Hull Labour councillors to rebel over cuts ahead of full council meeting (video)
TWO Labour city councillors say they will not support moves to cut jobs and services at the authority.
Budget proposals by the ruling Labour administration are due to go before a full council meeting next week.
They feature proposals that could see up to 600 posts being lost over the next 12 months.
The plans also include the closure of libraries, customer service centres and three motor-based youth projects.
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The future of two nursery schools, which also include children's centres, are also under review.
Labour leaders have blamed unprecedented reductions in Government funding for the cuts proposals.
But a small group of backbench Labour councillors say they will not be voting to support their own group's budget plans.
It is the first public rebellion by Labour councillors against their own group since a series of rows in the late 1990s which led to some leaving the party to stand as independents.
Backbenchers Gary Wareing and Gill Kennett confirmed their intentions at a public meeting on Tuesday night organised by the city's recently launched Labour Representation Committee.
Cllr Wareing claimed fellow councillors should be resisting cuts being imposed by the Government rather than simply accepting them.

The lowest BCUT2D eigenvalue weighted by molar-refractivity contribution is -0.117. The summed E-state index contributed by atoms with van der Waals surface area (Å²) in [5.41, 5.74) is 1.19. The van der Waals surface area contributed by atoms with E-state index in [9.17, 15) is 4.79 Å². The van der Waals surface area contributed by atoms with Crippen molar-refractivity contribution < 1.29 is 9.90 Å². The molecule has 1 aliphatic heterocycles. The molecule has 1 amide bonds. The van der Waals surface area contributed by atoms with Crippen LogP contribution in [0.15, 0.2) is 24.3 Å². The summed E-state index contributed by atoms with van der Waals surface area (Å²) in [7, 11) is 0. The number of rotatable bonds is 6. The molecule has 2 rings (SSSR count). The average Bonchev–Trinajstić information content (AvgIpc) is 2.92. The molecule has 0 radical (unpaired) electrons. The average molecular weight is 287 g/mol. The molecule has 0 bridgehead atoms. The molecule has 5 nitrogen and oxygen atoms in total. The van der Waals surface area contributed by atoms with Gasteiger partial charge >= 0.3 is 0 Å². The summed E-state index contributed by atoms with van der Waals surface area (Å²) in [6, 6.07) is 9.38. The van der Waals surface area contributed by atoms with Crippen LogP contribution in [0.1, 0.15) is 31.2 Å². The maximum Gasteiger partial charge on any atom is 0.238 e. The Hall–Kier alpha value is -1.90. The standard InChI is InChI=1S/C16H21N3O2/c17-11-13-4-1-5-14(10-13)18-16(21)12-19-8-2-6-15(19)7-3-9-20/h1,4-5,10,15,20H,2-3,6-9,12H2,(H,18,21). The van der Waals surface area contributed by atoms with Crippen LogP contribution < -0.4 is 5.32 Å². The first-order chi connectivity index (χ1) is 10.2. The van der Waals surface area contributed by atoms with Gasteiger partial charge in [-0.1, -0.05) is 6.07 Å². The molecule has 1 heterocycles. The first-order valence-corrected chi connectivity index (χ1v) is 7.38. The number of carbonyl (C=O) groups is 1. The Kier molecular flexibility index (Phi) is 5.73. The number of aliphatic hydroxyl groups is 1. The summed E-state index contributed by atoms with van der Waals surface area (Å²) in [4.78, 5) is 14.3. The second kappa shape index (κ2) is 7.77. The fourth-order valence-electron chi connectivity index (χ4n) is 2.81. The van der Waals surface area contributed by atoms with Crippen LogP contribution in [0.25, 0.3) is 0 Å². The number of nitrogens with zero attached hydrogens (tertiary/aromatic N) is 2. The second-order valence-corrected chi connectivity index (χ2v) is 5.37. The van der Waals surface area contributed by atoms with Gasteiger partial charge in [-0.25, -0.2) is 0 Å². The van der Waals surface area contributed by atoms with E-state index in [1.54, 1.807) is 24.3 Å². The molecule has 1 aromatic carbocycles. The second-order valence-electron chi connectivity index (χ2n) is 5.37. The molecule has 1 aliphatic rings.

He said: "Labour councillors were not elected to implement cuts like the ones we are seeing now.
"We were elected opposing what Carl Minns and the Liberal Democrats were proposing to cut when they were in power."
He claimed most Labour councillors and MPs shared his views but were unwilling to make a stand.
"Unfortunately, there has been no fight from opposition MPs in Parliament.
"We now have Diana Johnson speaking out about the unfairness of funding cuts in Hull and it's really good that she is raising the issue but the question must be asked: What happens if the Government just ignores it?
He said Tuesday's meeting could be the start of a grassroots citywide campaign against cutbacks and other welfare reforms being introduced in April, including the so-called bedroom tax.
Cllr Kennett, a former social worker, said: "Former colleagues of mine now face losing their jobs. I will not vote for cuts to the services they help deliver."
She said felt compelled to "draw a line in the sand" over the budget proposals being put forward by Labour.
"When I became a councillor last year, it was on an agenda to fight cuts.
"After being elected, I quickly realised the Labour group was full of decent people trying to do their best for the city and for the right reasons.
"However, as the scale of cuts became apparent, that line in the sand was crossed.
"As Labour councillors, we have a duty to fight these cuts, not just roll over and be complicit in what the Government is doing."
A mass lobby of next week's council meeting is being planned.